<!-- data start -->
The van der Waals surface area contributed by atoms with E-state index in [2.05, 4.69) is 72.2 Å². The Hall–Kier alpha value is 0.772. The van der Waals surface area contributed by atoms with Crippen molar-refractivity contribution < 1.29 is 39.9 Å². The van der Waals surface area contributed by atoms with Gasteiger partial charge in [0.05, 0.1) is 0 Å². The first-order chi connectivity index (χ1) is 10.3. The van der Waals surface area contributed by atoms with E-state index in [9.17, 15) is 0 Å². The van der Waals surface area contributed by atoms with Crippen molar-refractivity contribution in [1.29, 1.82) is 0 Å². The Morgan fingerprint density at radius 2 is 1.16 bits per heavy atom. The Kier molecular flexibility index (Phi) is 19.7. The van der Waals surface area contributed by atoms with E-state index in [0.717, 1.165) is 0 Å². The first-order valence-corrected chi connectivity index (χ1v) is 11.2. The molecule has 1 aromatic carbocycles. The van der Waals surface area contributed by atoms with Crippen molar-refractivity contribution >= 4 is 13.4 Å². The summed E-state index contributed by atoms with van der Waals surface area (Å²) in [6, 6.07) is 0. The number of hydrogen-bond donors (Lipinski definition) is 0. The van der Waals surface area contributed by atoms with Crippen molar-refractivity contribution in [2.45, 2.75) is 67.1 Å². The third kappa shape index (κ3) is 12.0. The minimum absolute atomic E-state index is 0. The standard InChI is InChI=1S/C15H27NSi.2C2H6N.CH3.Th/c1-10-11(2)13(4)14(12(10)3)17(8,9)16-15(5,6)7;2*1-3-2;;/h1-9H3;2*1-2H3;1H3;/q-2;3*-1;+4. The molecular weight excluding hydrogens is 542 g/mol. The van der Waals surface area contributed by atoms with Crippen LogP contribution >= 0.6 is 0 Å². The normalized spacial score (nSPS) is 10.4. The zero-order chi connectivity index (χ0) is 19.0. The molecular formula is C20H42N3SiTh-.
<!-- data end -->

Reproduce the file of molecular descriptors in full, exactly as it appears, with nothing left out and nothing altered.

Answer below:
The van der Waals surface area contributed by atoms with E-state index in [2.05, 4.69) is 72.2 Å². The Hall–Kier alpha value is 0.772. The van der Waals surface area contributed by atoms with Crippen molar-refractivity contribution < 1.29 is 39.9 Å². The van der Waals surface area contributed by atoms with Gasteiger partial charge in [0.05, 0.1) is 0 Å². The first-order chi connectivity index (χ1) is 10.3. The van der Waals surface area contributed by atoms with E-state index in [9.17, 15) is 0 Å². The van der Waals surface area contributed by atoms with Crippen molar-refractivity contribution in [1.29, 1.82) is 0 Å². The Morgan fingerprint density at radius 2 is 1.16 bits per heavy atom. The Kier molecular flexibility index (Phi) is 19.7. The van der Waals surface area contributed by atoms with E-state index in [0.717, 1.165) is 0 Å². The first-order valence-corrected chi connectivity index (χ1v) is 11.2. The molecule has 1 aromatic carbocycles. The van der Waals surface area contributed by atoms with Crippen molar-refractivity contribution >= 4 is 13.4 Å². The summed E-state index contributed by atoms with van der Waals surface area (Å²) in [6, 6.07) is 0. The number of hydrogen-bond donors (Lipinski definition) is 0. The van der Waals surface area contributed by atoms with Crippen molar-refractivity contribution in [2.45, 2.75) is 67.1 Å². The third kappa shape index (κ3) is 12.0. The minimum absolute atomic E-state index is 0. The standard InChI is InChI=1S/C15H27NSi.2C2H6N.CH3.Th/c1-10-11(2)13(4)14(12(10)3)17(8,9)16-15(5,6)7;2*1-3-2;;/h1-9H3;2*1-2H3;1H3;/q-2;3*-1;+4. The molecular weight excluding hydrogens is 542 g/mol. The van der Waals surface area contributed by atoms with Crippen LogP contribution >= 0.6 is 0 Å². The normalized spacial score (nSPS) is 10.4. The zero-order chi connectivity index (χ0) is 19.0. The molecular formula is C20H42N3SiTh-.